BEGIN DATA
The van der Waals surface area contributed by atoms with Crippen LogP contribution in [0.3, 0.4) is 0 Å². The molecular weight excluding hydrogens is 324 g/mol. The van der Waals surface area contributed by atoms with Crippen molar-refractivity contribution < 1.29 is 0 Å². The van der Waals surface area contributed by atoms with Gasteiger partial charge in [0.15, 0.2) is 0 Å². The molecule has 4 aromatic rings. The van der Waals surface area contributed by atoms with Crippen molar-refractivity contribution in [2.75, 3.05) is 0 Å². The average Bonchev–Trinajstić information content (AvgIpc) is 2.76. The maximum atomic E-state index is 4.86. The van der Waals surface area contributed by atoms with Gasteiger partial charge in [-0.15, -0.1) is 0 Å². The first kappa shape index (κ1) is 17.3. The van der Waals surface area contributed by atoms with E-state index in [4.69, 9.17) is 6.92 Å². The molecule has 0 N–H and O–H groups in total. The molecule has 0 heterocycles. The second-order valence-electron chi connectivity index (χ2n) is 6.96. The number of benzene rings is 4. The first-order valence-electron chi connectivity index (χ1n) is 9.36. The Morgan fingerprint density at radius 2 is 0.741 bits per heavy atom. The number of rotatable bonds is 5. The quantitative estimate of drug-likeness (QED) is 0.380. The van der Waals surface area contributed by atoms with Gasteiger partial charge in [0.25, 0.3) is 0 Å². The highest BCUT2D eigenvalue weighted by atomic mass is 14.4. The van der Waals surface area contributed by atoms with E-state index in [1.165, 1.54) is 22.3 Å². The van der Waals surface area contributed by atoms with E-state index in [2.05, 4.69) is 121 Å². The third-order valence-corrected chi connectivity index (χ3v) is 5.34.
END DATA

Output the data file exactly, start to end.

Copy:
The van der Waals surface area contributed by atoms with Crippen LogP contribution in [0.3, 0.4) is 0 Å². The molecular weight excluding hydrogens is 324 g/mol. The van der Waals surface area contributed by atoms with Crippen molar-refractivity contribution < 1.29 is 0 Å². The van der Waals surface area contributed by atoms with Gasteiger partial charge in [0.15, 0.2) is 0 Å². The molecule has 4 aromatic rings. The van der Waals surface area contributed by atoms with Crippen molar-refractivity contribution in [2.75, 3.05) is 0 Å². The average Bonchev–Trinajstić information content (AvgIpc) is 2.76. The maximum atomic E-state index is 4.86. The van der Waals surface area contributed by atoms with Gasteiger partial charge in [-0.15, -0.1) is 0 Å². The first kappa shape index (κ1) is 17.3. The van der Waals surface area contributed by atoms with E-state index in [4.69, 9.17) is 6.92 Å². The molecule has 0 N–H and O–H groups in total. The molecule has 0 heterocycles. The second-order valence-electron chi connectivity index (χ2n) is 6.96. The number of benzene rings is 4. The first-order valence-electron chi connectivity index (χ1n) is 9.36. The Morgan fingerprint density at radius 2 is 0.741 bits per heavy atom. The number of rotatable bonds is 5. The quantitative estimate of drug-likeness (QED) is 0.380. The van der Waals surface area contributed by atoms with Gasteiger partial charge in [0.25, 0.3) is 0 Å². The highest BCUT2D eigenvalue weighted by atomic mass is 14.4. The van der Waals surface area contributed by atoms with E-state index in [1.165, 1.54) is 22.3 Å². The van der Waals surface area contributed by atoms with E-state index in [2.05, 4.69) is 121 Å². The third-order valence-corrected chi connectivity index (χ3v) is 5.34.